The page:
StudyN (T/C)PhysicalClinical stageTreatment of experimental groupTreatment of control groupOutcomes

Cheng 2019 [12]43/43NRIII, IVGP + SMI (50 mL/d, d1-d14)GP①③④⑤⑥⑦⑧⑨
Chen 2018 [13]48/48KPS ≥60III, IVDP + SMI (100 mL/d, d1-d21)DP
Zhang 2018 [14]30/30NRIIb, IIIa, IIIbGP + SMI (100 mL/d, d1-d14)GP①②
Zhang 2018 [15]57/57KPS ≥60I, II, III, IVGP + SMI (50 mL/d, d1-d28)GP④⑤⑥
Xue 2007 [16]30/30KPS ≥60III, IVNP + SMI (60 mL/d, d1-d10)NP
Zhou 2007 [17]32/30NRIIIb, IVGP + SMI (60 mL/d, d1-d21)GP①②④⑤⑥⑦⑧⑨
Hu 2008 [18]40/40KPS <70III, IVNP + SMI (40 mL/d, d1-d28)NP①③
Wei 2008 [19]30/30KPS ≥60III, IVNP + SMI (60 mL/d, d1-d14)NP
Zhao 2008 [20]56/56KPS ≥60NRNP + SMI (50 mL/d, d1-d15)NP②④⑨
Feng 2009 [21]85/80NRIII, IVGP + SMI (100 mL/d, d1-d15)GP②④⑥⑨
Shi 2008 [22]30/30KPS ≥60III, IVNP + SMI (60 mL/d, d1-d30)NP④⑤⑥⑨
Tong 2009 [23]61/60KPS ≥60III, IVGP + SMI OR TP + SMI OR NP + SMI(30 mL/d, d1-d10)GP OR TP OR NP①②④
Zhong 2009 [24]31/30KPS ≥50III, IVGP + SMI (50 mL/d, d1-d10)GP①②③
Guo 2010 [25]31/31KPS ≥70IIIa, IIIb, IVTP + SMI (50 mL/d, d1-d14)TP①②⑥⑨
Wei 2010 [26]30/30KPS ≥60IIIa, IIIb, IVTP + SMI (60 mL/d, d1-d30)TP②④⑥⑨
Zheng 2010 [27]30/30KPS ≥60IIIb, IVDP + SMI (60 mL/d, d1-d15)DP①④⑨
Chen 2011 [28]64/50KPS ≥60IIIb, IVGP + SMI OR TC + SMI OR NP + SMI (50 mL/d, d1-d14)GP OR TC OR NP⑤⑥
Ji 2011 [29]20/20NRIIIb, IVGP + SMI (60 mL/d, d1-d28)GP①④⑥⑨
Liu 2011 [30]30/30KPS ≥60IIIb, IVTP + SMI (60 mL/d, d1-d15)TP①②④⑦⑨
Lu 2011 [31]30/30KPS ≥60IIIa, IIIb, IVNP + SMI (50 mL/d, d1-d14)NP②④⑥
Fu 2012 [32]30/30KPS ≥60IIIa, IIIb, IVGP + SMI (60 mL/d, d1-d15)GP①④⑤⑥⑦⑧⑨
Li 2012 [33]25/25KPS ≥60IIIb, IVGP + SMI (50 mL/d, d1-d10)GP①④⑤⑦⑧⑨
Li 2013 [34]54/53KPS ≥60IIIb, IVGP + SMI (50 mL/d, d1-d10)GP①②④⑨
Shang 2012 [35]25/25KPS ≥60IIIb, IVGP + SMI (50 mL/d, d1-d10)GP
Chen 2013 [36]29/28NRIIIb, IVTP + SMI (d1-d7)TP④⑥
Jiang 2013 [37]30/30KPS ≥60IIIb, IVGP + SMI OR DP + SMI (50 mL/d, d1-d14)GP OR DP②④⑥⑦⑧⑨
Yao 2013 [38]24/24KPS ≥60IIIa, IIIb, IVNP + SMI (40–60 mL/d, d1-d10)NP + SMI
Zhang 2013 [39]27/27KPS ≥60III, IVNP + SMI (60 mL/d, d1-d14)NP + SMI④⑥
Shen 2014 [40]25/25KPS ≥60IIIb, IVDP + SMI (100 mL/d, d1-d14)DP①④⑤⑥
Yao 2014 [41]40/40NRIIIb, IVNP + SMI (60 mL/d, d1-d10)NP①④⑥⑨
Sun 2015 [42]40/40KPS ≥60IIIb, IVGP + SMI (40 mL/d, d1-d10)GP①②④⑤⑥
Hua 2016 [43]40/40NRNRGP + SMI (40 mL/d, d1-d7)GP①④⑥⑨
Li 2016 [44]73/40KPS ≥60IIIa, IIIb, IVGP + SMI (50 mL/d, d1-d10)GP①③
Wang 2016 [45]24/24KPS ≥60IIIb, IVTP + SMI (100 mL/d, d1-d7)TP①③④⑤
Xu 2016 [46]23/23KPS ≥60IIIb, IVGP + SMI (40 mL/d, d1-d10)GP①②
Luo 2017 [47]81/81NRIIIa, IIIb, IVDP + SMI (40 mL/d, d1-d30)DP③④⑥⑨
Wu 2017 [48]30/30KPS ≥70III, IVNP + SMI OR GP + SMI (50 mL/d, d1-d28)NP OR GP①④⑤⑥⑦⑧⑨

3.3. Quality Assessment of Literature Included

The quality of literature included was analyzed in accordance with the criteria for RCTs in The Cochrane Handbook for Systematic Reviews of Interventions (version 5.1.0). Among the 37 RCTs included, 35 mentioned the word random and 7 mentioned the specific method of randomization. None of these 37 RCTs mentioned allocation concealment. All included RCTs did not adapt blind methods. In addition, owing to data insufficiency, we could not determine whether there was any form of bias. The publication bias of the literature included was evaluated; the results are shown in Figure 2(a) and Figure 2(b).

3.4. Short-Term Efficacy

Twenty-four studies compared the short-term efficacy of the combination treatment (Shenmai injection plus chemotherapy) and of chemotherapy alone. The results of the heterogeneity test were and I2 = 0%, suggesting that there was low heterogeneity; therefore, a fixed effects model was adopted. The pooled results showed that first-line treatment with the combination treatment of Shenmai injection plus platinum-containing chemotherapy had significantly higher short-term efficacy than chemotherapy alone (RR = 1.183, 95%CI = 1.043–1.343, , Figure 3(a)). The results of the Begg test did not suggest the existence publication bias (, Figure 3(b)).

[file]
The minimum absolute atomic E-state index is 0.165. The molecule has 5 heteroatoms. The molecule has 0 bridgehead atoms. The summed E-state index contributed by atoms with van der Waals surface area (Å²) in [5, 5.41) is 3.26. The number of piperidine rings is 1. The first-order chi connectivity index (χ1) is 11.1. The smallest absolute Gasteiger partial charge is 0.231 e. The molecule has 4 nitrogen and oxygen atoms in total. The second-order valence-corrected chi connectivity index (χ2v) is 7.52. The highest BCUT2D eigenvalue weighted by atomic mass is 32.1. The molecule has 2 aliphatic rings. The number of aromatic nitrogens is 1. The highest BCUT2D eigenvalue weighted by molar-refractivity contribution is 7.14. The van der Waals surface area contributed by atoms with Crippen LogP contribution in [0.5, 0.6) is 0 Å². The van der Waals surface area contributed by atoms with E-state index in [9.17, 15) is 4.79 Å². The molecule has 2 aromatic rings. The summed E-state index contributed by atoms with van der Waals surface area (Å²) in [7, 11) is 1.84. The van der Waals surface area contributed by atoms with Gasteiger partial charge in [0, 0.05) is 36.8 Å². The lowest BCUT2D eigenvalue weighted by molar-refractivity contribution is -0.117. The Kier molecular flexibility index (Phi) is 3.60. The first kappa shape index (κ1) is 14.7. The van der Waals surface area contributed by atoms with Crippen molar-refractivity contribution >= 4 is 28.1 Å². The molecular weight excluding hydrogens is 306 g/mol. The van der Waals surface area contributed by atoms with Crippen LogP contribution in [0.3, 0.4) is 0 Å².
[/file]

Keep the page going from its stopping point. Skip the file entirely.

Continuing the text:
3.5. KPS Score

Three studies compared the KPS score of the combination treatment (Shenmai injection plus chemotherapy) and chemotherapy alone. The results of heterogeneity test were and I2 = 62.3%; therefore, a random effects model was used. The pooled results showed that the combination treatment significantly increased patients’ KPS score compared with chemotherapy alone (SMD = 1.487, 95%CI = 0.943–2.030, , Figure 4(a)). As shown in Figure 4(c), the results of Begg test did not reveal any publication bias ().

Seven studies calculated the KPS score and compared the efficacy of the combination treatments. The improvement in quality of life for the combination treatment and chemotherapy alone was evaluated. The results of the heterogeneity test were and I2 = 0%; therefore, a fixed effects model was used. The pooled results showed that the combination treatment significantly enhanced patient quality of life compared with chemotherapy alone (RR = 1.514, 95%CI = 1.211–1.891, ; Figure 4(b)). As shown in Figure 4(d), the results of Begg test did not reveal any publication bias ().

3.6. Toxic and Side Effects
3.6.1. Reduction in White Blood Cell Count

A reduction in WBCs is a commonly observed toxic adverse effect of chemotherapy. In 18 of the 37 RCTs, the reduction in WBCs following the combination treatment (Shenmai injection plus chemotherapy) was compared with that of chemotherapy alone. The results of the heterogeneity test were and I2 = 0%; therefore, a fixed effects model was used. The pooled results showed that the combination treatment significantly reduced the occurrence of WBC reduction (RR = 0.846, 95%CI = 0.760–0.941, , Figure 5(a)) compared with chemotherapy alone. As shown in Figure 5(b), the results of Begg test did not reveal any publication bias ().